Pigeons carrying vital messages to and from the beleaguered city during the Siege of Paris; horses and mules struggling through miles of fetid mud to bring ammunition to the front in the Great War; dogs sniffing out mines for the British invasion force in the Second World War - countless brave animals have played their part in the long, cruel history of war. Some have won medals for gallantry - like G.I. Joe, the American pigeon who saved 100 British lives in Italy, and Rob, the black and white mongrel who made over twenty parachute jumps with the SAS. Too many others have died abandoned, in agony and alone, after serving their country with distinction. Jilly Cooper has here written a tribute to the role of animals in wartime. It is a tragic and horrifying story - yet it has its lighter moments too: a hilarious game of musical chairs played on camels during the Desert Campaign; and the budgie who remarked, when carried from a bombed-out East End tenement, 'This is my night out'. This is a vivid and unforgettable record of man's inhumanity to animals, but also an astonishing story of courage, intelligence, devotion and resilience.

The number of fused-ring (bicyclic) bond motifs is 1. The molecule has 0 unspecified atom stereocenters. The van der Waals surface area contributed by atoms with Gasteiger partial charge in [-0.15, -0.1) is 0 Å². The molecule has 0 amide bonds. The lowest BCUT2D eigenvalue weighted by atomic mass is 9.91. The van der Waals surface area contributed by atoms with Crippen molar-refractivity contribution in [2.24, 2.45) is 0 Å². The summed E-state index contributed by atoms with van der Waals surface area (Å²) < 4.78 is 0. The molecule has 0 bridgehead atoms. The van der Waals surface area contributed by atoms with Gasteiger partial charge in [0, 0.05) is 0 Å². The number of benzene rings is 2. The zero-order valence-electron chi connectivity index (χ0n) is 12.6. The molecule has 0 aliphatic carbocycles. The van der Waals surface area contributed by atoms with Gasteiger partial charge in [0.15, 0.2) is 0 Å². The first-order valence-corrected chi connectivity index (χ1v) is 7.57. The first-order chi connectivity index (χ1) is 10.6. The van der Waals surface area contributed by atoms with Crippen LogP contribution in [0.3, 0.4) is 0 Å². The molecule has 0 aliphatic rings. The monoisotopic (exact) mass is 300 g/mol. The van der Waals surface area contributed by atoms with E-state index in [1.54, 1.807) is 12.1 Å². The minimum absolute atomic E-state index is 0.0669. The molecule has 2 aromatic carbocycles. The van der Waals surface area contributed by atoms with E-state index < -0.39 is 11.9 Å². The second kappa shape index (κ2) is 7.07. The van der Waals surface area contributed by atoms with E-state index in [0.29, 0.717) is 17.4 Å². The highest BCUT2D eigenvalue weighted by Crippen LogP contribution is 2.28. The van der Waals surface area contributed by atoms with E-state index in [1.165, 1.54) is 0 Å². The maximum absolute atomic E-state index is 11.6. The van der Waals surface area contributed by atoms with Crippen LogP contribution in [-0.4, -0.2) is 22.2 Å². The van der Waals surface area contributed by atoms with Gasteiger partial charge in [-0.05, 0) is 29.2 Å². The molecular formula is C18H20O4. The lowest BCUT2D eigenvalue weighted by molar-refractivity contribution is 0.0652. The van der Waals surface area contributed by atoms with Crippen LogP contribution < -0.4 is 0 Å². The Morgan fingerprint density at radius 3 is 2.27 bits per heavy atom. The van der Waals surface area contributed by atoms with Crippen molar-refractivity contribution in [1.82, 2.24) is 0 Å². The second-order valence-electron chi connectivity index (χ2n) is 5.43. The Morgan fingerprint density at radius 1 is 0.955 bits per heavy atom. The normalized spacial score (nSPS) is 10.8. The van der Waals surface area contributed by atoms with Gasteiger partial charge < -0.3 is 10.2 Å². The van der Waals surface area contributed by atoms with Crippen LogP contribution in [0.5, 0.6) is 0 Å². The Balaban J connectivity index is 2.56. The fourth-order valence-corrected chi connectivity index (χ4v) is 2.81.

I laughed out loud - and had a little cry
Fascinating and by no means without humour
Cooper brings her considerable gifts to a neglected area of military history
The inimitable Jilly Cooper may be known for her racy novels, but she started her writing life as a marriage columnist, meaning she has plenty to say on love, relationships and life’s biggest questions
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